In the South China Sea, the global commons for fishery resources refers refers to the area area beyond the EEZs of coastal coastal States. In maps of the South China Sea that indicate the EEZs of coastal States, the global commons appears as the elongated hole of a doughnut doughnut right right in the the middle middle of the South South China China Sea. Sea. This “hole of a doughnut” was a phrase coined by the late Foreign Minister of Indonesia, Ali Alatas. This global commons, beyond the EEZs of coastal States, comprises about one-fifth of the South China Sea. All States, coastal and landlocked, have the right to fish in this glob global al comm common ons. s. Howe Howeve verr, Chin China’ a’ss infa infamo mous us 9-da 9-dash shed ed line liness gobble up entirely this global commons. China’s China’s 9-dashed lines were first made known by China to its own peopl peoplee in 1947. China China offic official ially ly submitt submitted ed a map of its 9dashed lines to the United United Nations Nations only in 2009. Up to today the 5

9-dashes, which have been increased to 10 dashes in 2013, have no fixed coordinates. China has never explained the legal or factual  basis of the 9-dashed lines. Under its 9-dashed lines China asserts control and “indisputable sovereignty” to almost 90% of the South China Sea, including China’s coastal waters outside the 9-dashed lines. Of course, course, this blatantly violates violates internatio international nal law because because no State could appropriate for itself the high seas, whether before or after after UNCLOS. UNCLOS. China is the the only country country in the world world today that is claiming “indisputable sovereignty” over the high seas. Under China’s 1986 Fisheries Law, foreign fishing vessels are required to secure permission from Chinese authorities “before entering the territorial waters of the People’s Republic of China to carry carry on fishery fishery production production or investigati investigation on of fishery fishery resource resources.” s.” This law refers refers to “territorial “territorial waters” of China. Other States have have no quarrel with this Chinese law since obviously foreigners cannot engage in fishing fishing in the “territorial “territorial waters” of China. There is no disp disput utee that that Chin Chinaa has has indi indispu sputa tabl blee so sove vere reig ignt nty y ov over er its its own own “territorial waters.” Under China’s 2011 amendment to its Fisheries Law, foreign fishing vessels are required to secure permission from Chinese authorities if they wish “to enter the waters under the jurisdiction of the People’s Republic of China to engage in fishery production or survey survey of fishery resources.” This amendment refers to “waters “waters under the jurisdiction” of China, which legally is more expansive than the “territorial waters” waters” of China. Under UNCLOS, UNCLOS, a State State has  jurisdiction over its EEZ, and this jurisdiction includes the exclusi exclusive ve righ rightt to fish fish in its its own own EEZ. EEZ. Thus, Thus, other other Stat States es still still have no quarrel with China’s 2011 amendment to its Fisheries Law  because under UNCLOS a coastal state has exclusive fisheries  jurisdiction over its own EEZ. Under Under Artic Article le 35 of the Haina Hainan n Provin Provincia ciall Gover Governme nment’ nt’ss 2014 201 4 Regula Regulatio tions ns to implem implement ent China’ China’ss Fisher Fisheries ies Law Law, foreig foreign n fishing vessels “entering the waters under the jurisdiction of this  province (Hainan) to engage in fishery operations or fishery resource surveys shall secure approval from relevant departments of the State Council.” The fishery Regulations, which took effect effect January 1 this year, require permission from Chinese authorities to enter “waters under the jurisdiction” of Hainan. 6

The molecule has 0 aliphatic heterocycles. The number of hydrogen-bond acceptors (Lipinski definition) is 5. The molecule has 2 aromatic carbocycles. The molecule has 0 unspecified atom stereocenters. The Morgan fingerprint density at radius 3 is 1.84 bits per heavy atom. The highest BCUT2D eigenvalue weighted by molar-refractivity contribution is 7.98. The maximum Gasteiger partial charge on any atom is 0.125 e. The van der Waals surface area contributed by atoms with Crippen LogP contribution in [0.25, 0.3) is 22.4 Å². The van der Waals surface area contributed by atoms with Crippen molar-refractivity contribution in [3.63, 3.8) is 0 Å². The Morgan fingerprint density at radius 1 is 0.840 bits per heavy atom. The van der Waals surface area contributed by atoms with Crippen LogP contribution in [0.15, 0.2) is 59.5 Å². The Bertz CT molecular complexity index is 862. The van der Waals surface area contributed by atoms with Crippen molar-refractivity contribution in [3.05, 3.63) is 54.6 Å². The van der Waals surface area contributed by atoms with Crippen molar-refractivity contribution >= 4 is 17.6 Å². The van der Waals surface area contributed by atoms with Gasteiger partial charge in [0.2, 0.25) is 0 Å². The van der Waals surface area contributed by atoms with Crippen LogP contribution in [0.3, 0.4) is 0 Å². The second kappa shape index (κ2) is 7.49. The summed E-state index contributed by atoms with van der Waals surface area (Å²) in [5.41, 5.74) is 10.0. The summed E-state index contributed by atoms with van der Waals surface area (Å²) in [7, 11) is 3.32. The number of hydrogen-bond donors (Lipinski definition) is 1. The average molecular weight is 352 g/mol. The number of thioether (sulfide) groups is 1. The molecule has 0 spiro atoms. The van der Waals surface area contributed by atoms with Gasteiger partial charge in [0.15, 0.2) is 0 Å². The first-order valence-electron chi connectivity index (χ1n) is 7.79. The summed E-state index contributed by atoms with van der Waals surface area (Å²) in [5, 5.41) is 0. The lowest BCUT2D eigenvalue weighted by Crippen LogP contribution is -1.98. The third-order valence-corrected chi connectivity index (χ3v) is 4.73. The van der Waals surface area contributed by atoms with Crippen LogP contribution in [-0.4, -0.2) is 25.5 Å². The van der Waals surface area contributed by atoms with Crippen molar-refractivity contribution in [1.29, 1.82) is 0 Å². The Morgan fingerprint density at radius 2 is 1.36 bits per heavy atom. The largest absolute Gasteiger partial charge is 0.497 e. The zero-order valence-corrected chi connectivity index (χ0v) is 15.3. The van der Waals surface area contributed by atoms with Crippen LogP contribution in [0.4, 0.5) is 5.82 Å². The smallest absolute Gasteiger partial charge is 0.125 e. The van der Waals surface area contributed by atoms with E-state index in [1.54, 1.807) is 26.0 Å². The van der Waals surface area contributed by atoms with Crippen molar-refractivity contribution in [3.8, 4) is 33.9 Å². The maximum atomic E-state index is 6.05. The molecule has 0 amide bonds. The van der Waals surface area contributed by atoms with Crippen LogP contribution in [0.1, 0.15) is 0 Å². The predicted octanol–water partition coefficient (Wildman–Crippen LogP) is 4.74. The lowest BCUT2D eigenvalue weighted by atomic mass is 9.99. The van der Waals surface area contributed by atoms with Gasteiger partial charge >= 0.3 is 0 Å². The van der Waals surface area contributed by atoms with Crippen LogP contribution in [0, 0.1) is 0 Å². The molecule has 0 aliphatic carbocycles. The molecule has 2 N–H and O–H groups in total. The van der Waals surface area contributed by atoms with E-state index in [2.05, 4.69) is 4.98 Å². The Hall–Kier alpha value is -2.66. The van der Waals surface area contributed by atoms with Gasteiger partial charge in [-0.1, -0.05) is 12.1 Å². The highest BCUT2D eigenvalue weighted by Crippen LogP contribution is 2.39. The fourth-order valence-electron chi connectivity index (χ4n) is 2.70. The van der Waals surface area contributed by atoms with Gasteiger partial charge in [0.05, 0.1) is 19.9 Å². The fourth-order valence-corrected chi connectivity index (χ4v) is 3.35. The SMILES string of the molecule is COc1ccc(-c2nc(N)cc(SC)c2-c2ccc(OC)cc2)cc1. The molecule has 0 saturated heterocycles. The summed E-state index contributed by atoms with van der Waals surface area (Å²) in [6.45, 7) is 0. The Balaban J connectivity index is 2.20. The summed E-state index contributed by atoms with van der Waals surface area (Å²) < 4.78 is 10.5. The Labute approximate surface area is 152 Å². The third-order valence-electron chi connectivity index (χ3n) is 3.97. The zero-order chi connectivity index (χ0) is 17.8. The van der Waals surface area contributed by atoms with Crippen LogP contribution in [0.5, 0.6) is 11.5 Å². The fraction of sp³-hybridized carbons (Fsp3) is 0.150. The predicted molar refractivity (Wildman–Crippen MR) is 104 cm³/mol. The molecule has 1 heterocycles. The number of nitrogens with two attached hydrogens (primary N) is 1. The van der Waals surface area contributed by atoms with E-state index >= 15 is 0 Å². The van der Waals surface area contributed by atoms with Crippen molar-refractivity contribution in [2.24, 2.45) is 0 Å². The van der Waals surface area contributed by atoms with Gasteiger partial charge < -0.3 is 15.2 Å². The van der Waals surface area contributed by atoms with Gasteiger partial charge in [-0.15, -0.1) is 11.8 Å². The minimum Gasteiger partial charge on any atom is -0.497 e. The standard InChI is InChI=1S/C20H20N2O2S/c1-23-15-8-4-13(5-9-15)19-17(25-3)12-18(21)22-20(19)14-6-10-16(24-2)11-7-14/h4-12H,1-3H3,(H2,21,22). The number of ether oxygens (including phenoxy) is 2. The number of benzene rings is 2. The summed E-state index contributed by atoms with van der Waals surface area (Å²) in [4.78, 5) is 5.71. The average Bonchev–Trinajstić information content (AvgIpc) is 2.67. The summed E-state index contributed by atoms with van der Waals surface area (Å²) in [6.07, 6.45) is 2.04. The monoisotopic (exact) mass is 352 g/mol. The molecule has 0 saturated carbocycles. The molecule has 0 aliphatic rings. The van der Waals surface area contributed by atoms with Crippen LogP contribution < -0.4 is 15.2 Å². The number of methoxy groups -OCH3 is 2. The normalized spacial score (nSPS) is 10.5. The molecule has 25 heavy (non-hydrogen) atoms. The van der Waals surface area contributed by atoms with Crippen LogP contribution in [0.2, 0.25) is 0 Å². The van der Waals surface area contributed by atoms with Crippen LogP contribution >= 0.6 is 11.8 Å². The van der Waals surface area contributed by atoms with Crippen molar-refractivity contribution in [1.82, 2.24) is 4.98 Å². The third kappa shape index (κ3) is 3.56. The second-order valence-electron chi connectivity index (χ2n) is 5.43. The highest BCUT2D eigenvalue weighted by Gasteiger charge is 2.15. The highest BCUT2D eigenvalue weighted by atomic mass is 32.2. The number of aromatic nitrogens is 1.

Area of Waters under China’s Jurisdiction